Lalbahadur (2020) believes that the "South Africans first" slogan is becoming famous among politicians, putting foreign nationals in the spotlight and seeing them as 'job takers'. On the other hand, Cohen and Naidoo (2020) assert that former Finance Minister Tito Mboweni stated in April 2021 during his address that people who approach banks must demonstrate that they have a labour policy; favouring South African citizens. In addition, the new policies of the Department of Employment and Labour will limit the number of foreign nations in restaurants, agriculture, tourism and hospitality.

Although the introduction of foreign restriction policies is an excellent initiative in protecting the economic participation of South Africans, it can potentially cause a socio-economic crisis in the countries of origin. For example, some African foreigners came to South Africa seeking a better standard of living, and pushing them back to their mother countries might cause spill-over effects in South Africa. For instance, some come from conflict-stricken countries, and worsening economic situations can cause people to join terrorist acts.

The relief packages implemented by the South African government excluded foreigners. COVID-19 Grant of ZAR350 ($20) was not distributed to refugees and asylum seekers due to barring from eligibility. This matter was taken to court by human rights advocates. Pretoria High Court delivered a judgement on the 18th of June 2020 by declaring the debarment of refugees and asylum seekers from the ZAR350 ($20) grant unconstitutional, and the state was compelled to change the policy (Lalbahadur, 2020).

Securitising a threat

Following lockdown measures across the African continent, there has been a 30% increase in government repression and aggression towards civilians (ACLED, 2020). South Africa was one of the countries recorded to have used state oppression against the public. Neat and Desmidt (2021) argue that the Uganda police charged 23 civilians living in a house for the LGBTI community by accusing them of disrespecting COVID-19 regulations. Framing COVID-19 as a security threat gave governments an upper hand in using excessive force.

The South African government deployed the South African National Defence Force to implement COVID-19 regulations across the country, and many people were abused as videos surfaced across social media. Likewise, in the Nigerian case, regulations enforced by security caused deaths. Securitisation of COVID-19 has proved to be a pillar for government to use force excusably. PMG (2020) notes that the Joint Committee on Defence in South Africa reported vicious behaviour from the South African National Defence Force towards the public at the beginning of the lockdown. However, the Minister of South African Defence argued that they should avoid diverting from the military's valuable operations in curbing the spread of COVID-19.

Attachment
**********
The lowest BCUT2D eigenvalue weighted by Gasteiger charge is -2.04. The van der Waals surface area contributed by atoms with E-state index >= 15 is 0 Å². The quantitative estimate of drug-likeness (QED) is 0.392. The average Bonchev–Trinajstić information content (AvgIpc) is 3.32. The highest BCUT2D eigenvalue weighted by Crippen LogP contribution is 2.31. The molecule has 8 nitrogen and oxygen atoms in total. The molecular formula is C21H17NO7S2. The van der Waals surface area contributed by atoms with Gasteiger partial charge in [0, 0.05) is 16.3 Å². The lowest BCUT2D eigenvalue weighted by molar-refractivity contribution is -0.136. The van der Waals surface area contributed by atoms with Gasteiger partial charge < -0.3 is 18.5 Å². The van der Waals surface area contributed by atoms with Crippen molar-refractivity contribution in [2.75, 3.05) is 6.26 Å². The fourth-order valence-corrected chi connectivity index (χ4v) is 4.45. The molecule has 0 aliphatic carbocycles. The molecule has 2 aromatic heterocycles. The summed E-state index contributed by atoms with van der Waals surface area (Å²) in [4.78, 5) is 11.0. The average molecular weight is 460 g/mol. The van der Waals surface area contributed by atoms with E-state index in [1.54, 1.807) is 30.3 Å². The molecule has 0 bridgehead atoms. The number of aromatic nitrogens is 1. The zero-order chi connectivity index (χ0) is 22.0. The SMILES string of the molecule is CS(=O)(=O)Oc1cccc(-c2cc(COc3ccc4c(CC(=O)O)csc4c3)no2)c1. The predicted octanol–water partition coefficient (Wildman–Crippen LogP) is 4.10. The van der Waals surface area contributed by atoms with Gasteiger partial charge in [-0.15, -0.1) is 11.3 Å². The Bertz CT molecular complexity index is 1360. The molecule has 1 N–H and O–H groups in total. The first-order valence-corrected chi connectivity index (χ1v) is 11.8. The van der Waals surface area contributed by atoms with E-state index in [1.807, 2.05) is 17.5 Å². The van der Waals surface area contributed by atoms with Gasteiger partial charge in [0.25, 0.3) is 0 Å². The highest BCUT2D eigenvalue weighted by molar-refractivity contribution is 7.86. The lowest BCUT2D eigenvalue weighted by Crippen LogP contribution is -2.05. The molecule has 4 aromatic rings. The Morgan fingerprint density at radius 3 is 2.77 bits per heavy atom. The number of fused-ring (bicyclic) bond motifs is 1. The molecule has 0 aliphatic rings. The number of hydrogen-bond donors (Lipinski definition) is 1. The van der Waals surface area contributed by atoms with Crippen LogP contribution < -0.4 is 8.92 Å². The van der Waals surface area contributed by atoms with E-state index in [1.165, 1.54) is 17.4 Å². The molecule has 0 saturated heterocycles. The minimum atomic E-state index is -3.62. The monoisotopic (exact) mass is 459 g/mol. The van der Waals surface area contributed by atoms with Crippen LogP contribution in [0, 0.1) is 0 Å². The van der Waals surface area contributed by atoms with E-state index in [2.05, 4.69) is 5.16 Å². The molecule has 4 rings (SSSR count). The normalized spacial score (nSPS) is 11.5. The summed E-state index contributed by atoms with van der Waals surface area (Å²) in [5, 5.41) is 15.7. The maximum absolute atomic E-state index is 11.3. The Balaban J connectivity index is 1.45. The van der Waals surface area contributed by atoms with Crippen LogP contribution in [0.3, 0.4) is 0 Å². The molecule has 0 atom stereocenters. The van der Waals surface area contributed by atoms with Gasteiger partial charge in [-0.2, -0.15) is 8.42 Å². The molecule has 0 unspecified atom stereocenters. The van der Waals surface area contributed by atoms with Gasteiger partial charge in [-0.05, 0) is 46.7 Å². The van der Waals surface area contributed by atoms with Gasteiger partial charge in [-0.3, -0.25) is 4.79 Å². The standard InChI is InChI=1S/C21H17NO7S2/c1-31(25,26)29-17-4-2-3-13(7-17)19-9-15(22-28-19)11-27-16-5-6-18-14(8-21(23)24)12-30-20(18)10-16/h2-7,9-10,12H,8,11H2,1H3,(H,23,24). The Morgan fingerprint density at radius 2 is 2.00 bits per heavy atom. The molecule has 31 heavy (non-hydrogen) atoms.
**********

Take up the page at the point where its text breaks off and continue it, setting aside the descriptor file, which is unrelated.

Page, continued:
Rolland (2021) illustrates that the extraordinary regulations instigated by states are acceptable to some extent when an issue has been framed as a security threat. Again, the World Health Organisation made it easy for worldwide governments to convince their “audience”, in this case, the ‘public’ that COVID-19 is an international security threat, and the states were able to implement movement restrictions, gathering bans, curfew introductions, quarantine regulations and lockdown methods.

What needs to be done?

COVID-19 measures caused economic instability to some extent. The riots caused economic disruption, worsening unemployment and the poverty rate. Negative socio-economic factors increase the likelihood of looting and riots in the future and make the economy more vulnerable. The restrictions negatively impacted the economy, and it is not all informal businesses with savings. Some used business capital for survival resulting in temporary or permanent shutdowns (Mokhaloane, 2020).

  • Social security remains essential as it can be used to reduce poverty. Financial support for poor people is necessary to mediate the damaging socio-economic crisis. In addition, through social security, the government can reduce the high level of protests caused by economic distress.
  • The South African government needs to reintroduce the concept of the Ubuntu (Humanity, kindness) approach to the public. This will help to reduce the high levels of xenophobic attacks.
  • The President of South Africa should address the high corruption levels effectively, not only in theory. This is because the mismanaged money can be redirected to job creation and to address other socioeconomic issues.


Amnesty International. 2021. South Africa 2020.
Big-Alabo, S and Big-Alobo T. 2020. Xenophobic attacks on Nigerians in South Africa: Ethical implications, and responses of the Nigerian government; ResearchGate.
Davids, D. 2021. Counting the costs: Drivers and implications of South Africa’s recent unrest.
Kendall, J. 2021. South Africa political unrests in a vulnerable economy.
Lalbahadur, A. 2020. COVID-19 impact on South Africa's relations with Africa. South African Institute of International Affairs. Mokhaloane, S.M. 2021. Socio-political dilemmas faced by Uganda and South Africa in the third wave: The impact of lockdown measures.
Ozili, P.K. 2020. COVID-19 in Africa: Socio-economic impact, policy response and opportunities.
Parliamentary Monitoring Group. 2020. COVID-19 SANDF deployment with Deputy Minister.
Rolland, A. 2020. The securitization of COVID-19: Implications for civilian privacy.
Vhumbunu, C.H. 2021. The July 2021 Protests and socio-political unrest in South Africa.
Wilson, L. & Cele, S. 2021. South Africa economy set to take $3.4 billion hit from riots.
World Bank. 2020. South Africa COVID-19 response development policy operation.